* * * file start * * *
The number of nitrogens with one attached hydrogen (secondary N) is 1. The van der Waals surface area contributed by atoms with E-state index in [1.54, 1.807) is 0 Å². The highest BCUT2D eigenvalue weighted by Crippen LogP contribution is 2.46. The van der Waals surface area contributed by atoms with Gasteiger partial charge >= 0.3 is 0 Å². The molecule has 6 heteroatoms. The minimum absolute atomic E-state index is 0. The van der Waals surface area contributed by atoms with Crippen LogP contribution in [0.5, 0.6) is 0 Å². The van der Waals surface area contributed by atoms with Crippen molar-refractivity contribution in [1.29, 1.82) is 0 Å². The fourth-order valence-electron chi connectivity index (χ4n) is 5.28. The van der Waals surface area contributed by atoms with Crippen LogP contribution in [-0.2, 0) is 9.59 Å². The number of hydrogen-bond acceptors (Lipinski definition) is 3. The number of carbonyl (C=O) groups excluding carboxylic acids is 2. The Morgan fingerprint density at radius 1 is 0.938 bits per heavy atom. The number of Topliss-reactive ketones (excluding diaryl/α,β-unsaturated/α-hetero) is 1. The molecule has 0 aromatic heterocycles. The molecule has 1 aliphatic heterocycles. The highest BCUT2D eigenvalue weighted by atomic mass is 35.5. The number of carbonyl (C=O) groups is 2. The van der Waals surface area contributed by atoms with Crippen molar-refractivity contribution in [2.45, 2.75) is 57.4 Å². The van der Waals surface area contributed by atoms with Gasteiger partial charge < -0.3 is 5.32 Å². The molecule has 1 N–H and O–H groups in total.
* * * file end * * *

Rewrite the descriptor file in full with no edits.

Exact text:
The number of nitrogens with one attached hydrogen (secondary N) is 1. The van der Waals surface area contributed by atoms with E-state index in [1.54, 1.807) is 0 Å². The highest BCUT2D eigenvalue weighted by Crippen LogP contribution is 2.46. The van der Waals surface area contributed by atoms with Gasteiger partial charge >= 0.3 is 0 Å². The molecule has 6 heteroatoms. The minimum absolute atomic E-state index is 0. The van der Waals surface area contributed by atoms with Crippen LogP contribution in [0.5, 0.6) is 0 Å². The van der Waals surface area contributed by atoms with Crippen molar-refractivity contribution in [1.29, 1.82) is 0 Å². The fourth-order valence-electron chi connectivity index (χ4n) is 5.28. The van der Waals surface area contributed by atoms with Crippen LogP contribution in [-0.2, 0) is 9.59 Å². The number of hydrogen-bond acceptors (Lipinski definition) is 3. The number of carbonyl (C=O) groups excluding carboxylic acids is 2. The Morgan fingerprint density at radius 1 is 0.938 bits per heavy atom. The number of Topliss-reactive ketones (excluding diaryl/α,β-unsaturated/α-hetero) is 1. The molecule has 0 aromatic heterocycles. The molecule has 1 aliphatic heterocycles. The highest BCUT2D eigenvalue weighted by atomic mass is 35.5. The number of carbonyl (C=O) groups is 2. The van der Waals surface area contributed by atoms with Crippen molar-refractivity contribution in [2.45, 2.75) is 57.4 Å². The van der Waals surface area contributed by atoms with Gasteiger partial charge < -0.3 is 5.32 Å². The molecule has 1 N–H and O–H groups in total.